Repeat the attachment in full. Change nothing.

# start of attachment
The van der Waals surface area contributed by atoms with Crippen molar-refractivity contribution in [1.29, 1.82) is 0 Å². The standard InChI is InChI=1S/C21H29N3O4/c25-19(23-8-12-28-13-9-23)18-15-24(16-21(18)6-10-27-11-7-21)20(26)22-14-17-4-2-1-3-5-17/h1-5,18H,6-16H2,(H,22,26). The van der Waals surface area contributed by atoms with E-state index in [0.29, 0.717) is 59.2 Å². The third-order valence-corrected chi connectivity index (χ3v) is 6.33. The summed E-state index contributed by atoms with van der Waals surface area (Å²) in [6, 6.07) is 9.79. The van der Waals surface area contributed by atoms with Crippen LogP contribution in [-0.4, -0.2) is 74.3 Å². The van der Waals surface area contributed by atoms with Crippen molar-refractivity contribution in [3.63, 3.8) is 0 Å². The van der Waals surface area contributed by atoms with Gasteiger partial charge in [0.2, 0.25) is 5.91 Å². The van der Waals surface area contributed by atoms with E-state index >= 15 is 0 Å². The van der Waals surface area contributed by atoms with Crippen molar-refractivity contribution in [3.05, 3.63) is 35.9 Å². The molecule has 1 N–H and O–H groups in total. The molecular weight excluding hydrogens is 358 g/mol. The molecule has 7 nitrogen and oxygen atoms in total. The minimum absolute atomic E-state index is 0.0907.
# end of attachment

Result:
The van der Waals surface area contributed by atoms with Crippen molar-refractivity contribution in [1.29, 1.82) is 0 Å². The standard InChI is InChI=1S/C21H29N3O4/c25-19(23-8-12-28-13-9-23)18-15-24(16-21(18)6-10-27-11-7-21)20(26)22-14-17-4-2-1-3-5-17/h1-5,18H,6-16H2,(H,22,26). The van der Waals surface area contributed by atoms with E-state index in [0.29, 0.717) is 59.2 Å². The third-order valence-corrected chi connectivity index (χ3v) is 6.33. The summed E-state index contributed by atoms with van der Waals surface area (Å²) in [6, 6.07) is 9.79. The van der Waals surface area contributed by atoms with Crippen LogP contribution in [-0.4, -0.2) is 74.3 Å². The van der Waals surface area contributed by atoms with Crippen molar-refractivity contribution in [3.63, 3.8) is 0 Å². The van der Waals surface area contributed by atoms with Gasteiger partial charge in [0.2, 0.25) is 5.91 Å². The van der Waals surface area contributed by atoms with E-state index >= 15 is 0 Å². The van der Waals surface area contributed by atoms with Crippen molar-refractivity contribution in [3.05, 3.63) is 35.9 Å². The molecule has 1 N–H and O–H groups in total. The molecular weight excluding hydrogens is 358 g/mol. The molecule has 7 nitrogen and oxygen atoms in total. The minimum absolute atomic E-state index is 0.0907.